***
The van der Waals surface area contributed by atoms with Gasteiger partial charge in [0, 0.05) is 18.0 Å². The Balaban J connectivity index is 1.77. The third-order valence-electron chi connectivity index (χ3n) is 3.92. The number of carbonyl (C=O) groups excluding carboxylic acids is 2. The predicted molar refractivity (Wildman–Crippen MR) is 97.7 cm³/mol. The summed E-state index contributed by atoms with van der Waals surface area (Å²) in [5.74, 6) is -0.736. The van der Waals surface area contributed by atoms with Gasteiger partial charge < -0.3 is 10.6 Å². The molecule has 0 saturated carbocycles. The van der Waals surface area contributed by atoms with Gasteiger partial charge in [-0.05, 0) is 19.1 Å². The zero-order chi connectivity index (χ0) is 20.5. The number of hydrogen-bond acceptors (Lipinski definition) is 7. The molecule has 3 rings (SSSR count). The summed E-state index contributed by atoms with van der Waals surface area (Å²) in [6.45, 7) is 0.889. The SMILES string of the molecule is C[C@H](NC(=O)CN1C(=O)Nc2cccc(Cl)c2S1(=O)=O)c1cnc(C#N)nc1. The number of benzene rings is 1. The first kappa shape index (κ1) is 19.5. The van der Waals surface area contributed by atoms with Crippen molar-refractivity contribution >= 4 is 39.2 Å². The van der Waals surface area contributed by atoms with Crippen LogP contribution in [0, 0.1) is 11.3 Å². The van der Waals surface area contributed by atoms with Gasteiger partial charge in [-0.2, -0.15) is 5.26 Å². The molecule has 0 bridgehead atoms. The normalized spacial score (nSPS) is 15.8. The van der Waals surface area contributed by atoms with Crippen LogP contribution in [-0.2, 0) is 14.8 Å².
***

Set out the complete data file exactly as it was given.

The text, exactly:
The van der Waals surface area contributed by atoms with Gasteiger partial charge in [0, 0.05) is 18.0 Å². The Balaban J connectivity index is 1.77. The third-order valence-electron chi connectivity index (χ3n) is 3.92. The number of carbonyl (C=O) groups excluding carboxylic acids is 2. The predicted molar refractivity (Wildman–Crippen MR) is 97.7 cm³/mol. The summed E-state index contributed by atoms with van der Waals surface area (Å²) in [5.74, 6) is -0.736. The van der Waals surface area contributed by atoms with Gasteiger partial charge < -0.3 is 10.6 Å². The molecule has 0 saturated carbocycles. The van der Waals surface area contributed by atoms with Gasteiger partial charge in [-0.05, 0) is 19.1 Å². The zero-order chi connectivity index (χ0) is 20.5. The number of hydrogen-bond acceptors (Lipinski definition) is 7. The molecule has 3 rings (SSSR count). The summed E-state index contributed by atoms with van der Waals surface area (Å²) in [6.45, 7) is 0.889. The SMILES string of the molecule is C[C@H](NC(=O)CN1C(=O)Nc2cccc(Cl)c2S1(=O)=O)c1cnc(C#N)nc1. The number of benzene rings is 1. The first kappa shape index (κ1) is 19.5. The van der Waals surface area contributed by atoms with Crippen molar-refractivity contribution >= 4 is 39.2 Å². The van der Waals surface area contributed by atoms with Crippen LogP contribution in [0, 0.1) is 11.3 Å². The van der Waals surface area contributed by atoms with Gasteiger partial charge in [-0.2, -0.15) is 5.26 Å². The molecule has 0 bridgehead atoms. The normalized spacial score (nSPS) is 15.8. The van der Waals surface area contributed by atoms with Crippen LogP contribution in [-0.2, 0) is 14.8 Å².